Sunday at Creation Entertainment's Official Star Trek Convention in Nashville, Tennessee (at the gorgeous Gaylord Opryland Resort) opened with a riotous appearance from those notorious Klingons Gowron and Martok (Robert O'Reilly and J.G. Hertzler). In booming voices, they began by complimenting Creation for the music selection for their opening music video. It seems Creation's previous musical selection was deemed too sissyish for the larger-than-life Klingons, and the convention organizers were clearly looking to avoid a similar humiliation. A mere human member of the audience was brought on to the stage for further taunts and insults (very funny). Then the pair launched into a thunderous rap song ("We Are Klingons"), marching, popping and clicking their way through several stanzas. Gowron noted that "Klingons don't have to be nice to anybody!" He also bragged of having whipped his sister! Martok noted that he had two sisters. Gowron said, "I'm sorry!" Then they went on to perform their infamous "chicken joke." George the rooster was getting old and a younger rooster came on the scene, trying to steal his mojo with the many cute hens in the roost. The two roosters decided to do a competition to see which could "service" the hens the quickest. Watching the two Klingons scoot across the stage squawking "Thank you lady" multiple times is something this reporter found outrageous and hysterical. The punch line is something that must be seen, not heard! Martok (J.G.) then blew everyone away with a Shakespearean monologue (both actors are classically trained), and then they departed the stage to a standing ovation.
The program continued with some clips from the 40th Anniversary of Star Trek Vegas Celebration, featuring a wide spectrum of celebrities, production people (like Michael Westmore) and fascinating fans. During this period, many fans went out into the large vendors’ area, which by now was hosting sales of all sorts of Trek and sci-fi collectibles. Some of the things viewed for sale included matted and framed autographs from sci-fi series like Battlestar Galactica, Babylon 5 and Doctor Who; Star Trek metal lunchboxes (virtually antiques at this point); original fan artwork and prints; buttons, pins, dog tags, patches, jewelry and other small items; comic books and more.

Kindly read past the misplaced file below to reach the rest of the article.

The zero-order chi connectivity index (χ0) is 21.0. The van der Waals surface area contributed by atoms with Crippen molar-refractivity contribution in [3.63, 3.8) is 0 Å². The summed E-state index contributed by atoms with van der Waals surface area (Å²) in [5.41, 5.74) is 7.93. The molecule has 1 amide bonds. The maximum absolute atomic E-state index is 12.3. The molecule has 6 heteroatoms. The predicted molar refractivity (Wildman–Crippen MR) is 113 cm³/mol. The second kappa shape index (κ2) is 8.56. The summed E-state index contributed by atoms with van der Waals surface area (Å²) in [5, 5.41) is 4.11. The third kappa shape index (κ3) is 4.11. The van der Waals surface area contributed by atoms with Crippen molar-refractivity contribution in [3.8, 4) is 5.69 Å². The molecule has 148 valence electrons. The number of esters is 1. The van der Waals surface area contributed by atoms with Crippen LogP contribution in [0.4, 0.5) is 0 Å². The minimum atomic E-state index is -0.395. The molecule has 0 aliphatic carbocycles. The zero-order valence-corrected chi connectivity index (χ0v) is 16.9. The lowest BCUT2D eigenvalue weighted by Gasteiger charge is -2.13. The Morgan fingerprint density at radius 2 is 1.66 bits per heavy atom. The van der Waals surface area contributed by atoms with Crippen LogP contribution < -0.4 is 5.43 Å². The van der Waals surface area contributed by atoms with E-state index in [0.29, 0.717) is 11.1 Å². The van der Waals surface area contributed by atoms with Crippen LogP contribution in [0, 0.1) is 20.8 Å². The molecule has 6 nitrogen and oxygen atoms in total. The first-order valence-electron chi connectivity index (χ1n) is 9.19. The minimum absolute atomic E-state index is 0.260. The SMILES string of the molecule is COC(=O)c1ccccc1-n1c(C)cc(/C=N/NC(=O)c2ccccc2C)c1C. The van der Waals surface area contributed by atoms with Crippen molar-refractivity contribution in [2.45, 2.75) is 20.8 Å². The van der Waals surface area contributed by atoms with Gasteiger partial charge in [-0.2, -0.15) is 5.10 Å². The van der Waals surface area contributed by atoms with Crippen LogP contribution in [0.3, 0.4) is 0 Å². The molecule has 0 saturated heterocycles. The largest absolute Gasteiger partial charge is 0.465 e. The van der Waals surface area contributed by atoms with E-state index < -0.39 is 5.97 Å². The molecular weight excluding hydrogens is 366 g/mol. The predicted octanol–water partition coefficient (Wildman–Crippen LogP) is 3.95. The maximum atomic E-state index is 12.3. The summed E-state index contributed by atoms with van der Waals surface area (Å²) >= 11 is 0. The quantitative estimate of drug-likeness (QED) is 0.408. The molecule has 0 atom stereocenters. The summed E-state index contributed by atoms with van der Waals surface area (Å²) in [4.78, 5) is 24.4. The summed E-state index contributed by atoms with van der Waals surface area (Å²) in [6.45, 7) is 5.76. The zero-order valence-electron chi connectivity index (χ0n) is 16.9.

Meanwhile, Richard Arnold, Gene Roddenberry's longtime assistant and Star Trek historian, came on stage to present part two of his 45th Anniversary of Star Trek slide presentation. This one focused on more recent events, and featured Richard's experience being turned into a Romulan for J.J. Abrams’ film. It also touched on Majel Barrett Roddenberry's last visit to a Star Trek set and her meeting with J.J. Abrams. She’d complimented J.J. for how he works with his team of actors and production people, and noted that J.J. passed all praise on to his co-workers. Richard commented that deflecting praise to co-workers was a strong character trait of Gene's as well, and a noble one. The truth is, however, that without guys like Roddenberry and Abrams there would be no Star Trek, nor a world class re-imagining of it. Arnold also spoke about the filming of Bill Shatner's documentary The Captains for Epix TV. Some of it was captured at the 2010 Creation Las Vegas Convention, and in a whirlwind, over the July 4th weekend, separate interviews were conducted with Scott Bakula (on a ranch in Moorpark, Ca), Kate Mulgrew (on a Broadway stage in Manhattan), Avery Brooks (at his home in Princeton, N.J.) and Patrick Stewart (as his home in the English countryside). Bill also caught up to Chris Pine on the lot at Paramount. The result was a fantastic, personal look at the professional and personal experiences of those actors on their Star Trek journey. Arnold also had some high praise for J.J. Abrams, whose personal conviction to live up to Gene Roddenberry's vision for Trek was fairly obsessive and reverential.